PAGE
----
4. The communication between the Resolvers and the HTTP endpoints are protected with temporary IAM credentials based on assumed IAM roles. The JWT token specific to the authenticated user is also forwarded to each microservice.
  5. A Lambda function is invoked to access the private service hosted in a VPC. All 3 services are secured in a way that only the main AppSync API is granted access.
  6. The REST microservice returns the requested information in XML based on the user details in the JWT Token, the XML payload is automatically converted to JSON by built-in utilities in the AppSync resolver.
  7. The GraphQL microservice returns information about orders from a user by another AppSync API
  8. Finally, the Payment service is hosted on Fargate containers in a private VPC and returns payment information for the user.

AWS AppSync built-in features are used to securely access, modify, consolidate and map data from different microservices as a single gateway providing data to clients. The data is correlated and linked by different services to a specific user using the unique JWT tokens that Cognito generates for each session.

Application Overview

The WebStore application allows authenticated users to query their profile information, add or view orders and manage payment details. It interacts with 3 different microservices called User, Order and Payment services through the interface exposed by the GraphQL Store API to manage users, orders and payment details.

The Amplify CLI is used to create all the backend services with a single amplify push command, triggering built-in and custom CloudFormation templates. The Amplify client provides useful higher order components that allow to add authentication features to the application with a couple of lines of code. Users can easily authenticate, sign up, sign in to the app and retrieve JWT tokens from Amazon Cognito with 2 lines of code:

The client web application is very simple with very basic functionality. Users can access their details (user name, email, phone number), place and view orders and add payment methods, nothing else. It’s not a complete front-end store experience as the main purpose of the application is to demonstrate how to securely access multiple polyglot independent backend microservices using a single AppSync GraphQL API.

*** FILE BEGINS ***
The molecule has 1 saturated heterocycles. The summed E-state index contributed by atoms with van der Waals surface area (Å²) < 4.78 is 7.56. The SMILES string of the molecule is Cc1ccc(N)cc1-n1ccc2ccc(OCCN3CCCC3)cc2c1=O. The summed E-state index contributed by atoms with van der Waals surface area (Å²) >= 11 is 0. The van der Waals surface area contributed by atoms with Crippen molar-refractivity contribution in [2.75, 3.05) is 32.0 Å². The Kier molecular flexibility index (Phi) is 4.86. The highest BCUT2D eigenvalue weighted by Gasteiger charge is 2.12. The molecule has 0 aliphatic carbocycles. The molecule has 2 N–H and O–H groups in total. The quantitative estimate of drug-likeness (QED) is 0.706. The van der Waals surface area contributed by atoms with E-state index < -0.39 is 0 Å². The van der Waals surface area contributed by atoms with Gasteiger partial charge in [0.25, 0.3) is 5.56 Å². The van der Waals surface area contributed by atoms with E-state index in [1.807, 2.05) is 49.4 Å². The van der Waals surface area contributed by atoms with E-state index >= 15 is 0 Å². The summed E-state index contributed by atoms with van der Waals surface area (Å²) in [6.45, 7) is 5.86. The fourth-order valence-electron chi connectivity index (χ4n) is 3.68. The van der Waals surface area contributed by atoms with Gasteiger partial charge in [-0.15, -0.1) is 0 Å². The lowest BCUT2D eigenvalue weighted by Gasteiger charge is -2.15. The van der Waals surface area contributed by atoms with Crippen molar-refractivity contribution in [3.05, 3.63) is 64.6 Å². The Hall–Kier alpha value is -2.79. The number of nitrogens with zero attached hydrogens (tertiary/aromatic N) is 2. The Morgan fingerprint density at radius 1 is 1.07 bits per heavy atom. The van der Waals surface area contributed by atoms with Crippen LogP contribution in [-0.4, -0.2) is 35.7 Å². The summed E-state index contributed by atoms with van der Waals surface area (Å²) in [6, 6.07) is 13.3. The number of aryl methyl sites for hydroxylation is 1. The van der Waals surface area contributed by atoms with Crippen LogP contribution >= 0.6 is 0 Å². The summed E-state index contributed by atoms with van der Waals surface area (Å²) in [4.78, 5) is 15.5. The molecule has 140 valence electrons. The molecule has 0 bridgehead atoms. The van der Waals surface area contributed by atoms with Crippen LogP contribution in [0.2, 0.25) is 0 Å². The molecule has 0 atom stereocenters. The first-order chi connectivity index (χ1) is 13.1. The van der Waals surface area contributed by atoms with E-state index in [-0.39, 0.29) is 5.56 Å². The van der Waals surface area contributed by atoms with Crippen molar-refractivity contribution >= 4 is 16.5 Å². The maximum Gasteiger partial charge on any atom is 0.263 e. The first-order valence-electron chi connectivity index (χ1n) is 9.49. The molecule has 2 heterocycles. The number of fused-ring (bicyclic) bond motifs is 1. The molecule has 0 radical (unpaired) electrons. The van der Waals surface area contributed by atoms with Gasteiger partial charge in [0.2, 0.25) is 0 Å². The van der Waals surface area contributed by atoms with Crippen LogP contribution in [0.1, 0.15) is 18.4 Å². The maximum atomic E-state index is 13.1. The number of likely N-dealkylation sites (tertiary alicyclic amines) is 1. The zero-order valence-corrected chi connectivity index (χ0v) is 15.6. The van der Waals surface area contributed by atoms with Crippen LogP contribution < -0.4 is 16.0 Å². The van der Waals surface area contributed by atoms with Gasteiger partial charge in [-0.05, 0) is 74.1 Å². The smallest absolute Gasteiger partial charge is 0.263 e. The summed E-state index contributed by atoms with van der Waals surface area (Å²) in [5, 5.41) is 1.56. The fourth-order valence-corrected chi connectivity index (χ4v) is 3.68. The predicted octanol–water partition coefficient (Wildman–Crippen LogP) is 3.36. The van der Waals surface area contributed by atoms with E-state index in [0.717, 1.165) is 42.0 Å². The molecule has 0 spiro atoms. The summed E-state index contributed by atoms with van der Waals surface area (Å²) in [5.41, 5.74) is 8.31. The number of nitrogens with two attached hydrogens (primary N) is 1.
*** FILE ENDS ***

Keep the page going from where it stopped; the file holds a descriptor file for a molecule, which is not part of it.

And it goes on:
For instance, when adding a payment method there’s only a choice to add a type of payment and its details. On the backend, AppSync will forward the user ID retrieved from Cognito as well as the payment details to the Fargate service via Lambda. The user payment data is then stored via Fargate to a separate DynamoDB table, which is the data store for the Payments microservice.

Let’s take a look at different microservices supporting the application functionality.

Backend Microservices Overview

User Service

The User service retrieves user profile information such as username, email and phone number. It is behind a REST API implemented with AWS API Gateway and AWS Lambda. You can find the service CloudFormation implementation details here.

The input to this service is an user name and it just returns profile information retrieved from the Cognito JWT Token in a XML format.

<body>
 <userDetails>
   <userName>uname</userName>
   <email>[email protected]</email>
   <phoneNumber>phone_number</phoneNumber>
 </userDetails>
</body>

AppSync then uses handy XML helpers to automatically translate the payload to JSON.

Payment Service

This service allows a valid user to add a new payment method (credit card, cash etc) or update/retrieve existing ones. It is deployed inside an Amazon VPC, and is implemented using AWS Fargate with Amazon DynamoDB as a data store. You can find the service CloudFormation implementation details here.

This is a completely private service and only accessible in a private VPC.

Order Service

The Order service lets users place new orders or retrieve existing ones. It is a secondary GraphQL API, also built on AWS AppSync. The service data is defined using the following GraphQL schema:

type Order
    @model(mutations: { create : "addOrder", delete: "cancelOrder"}, subscriptions: {onCreate: ["addedOrder"], onDelete: ["cancelledOrder"]})
    @auth(rules: [{allow: private, provider: iam}])
    @key(fields: ["userId", "orderDateTime", "status"] ) {

    userId: ID!
    status: Status!
    orderDateTime: String!
    details: String!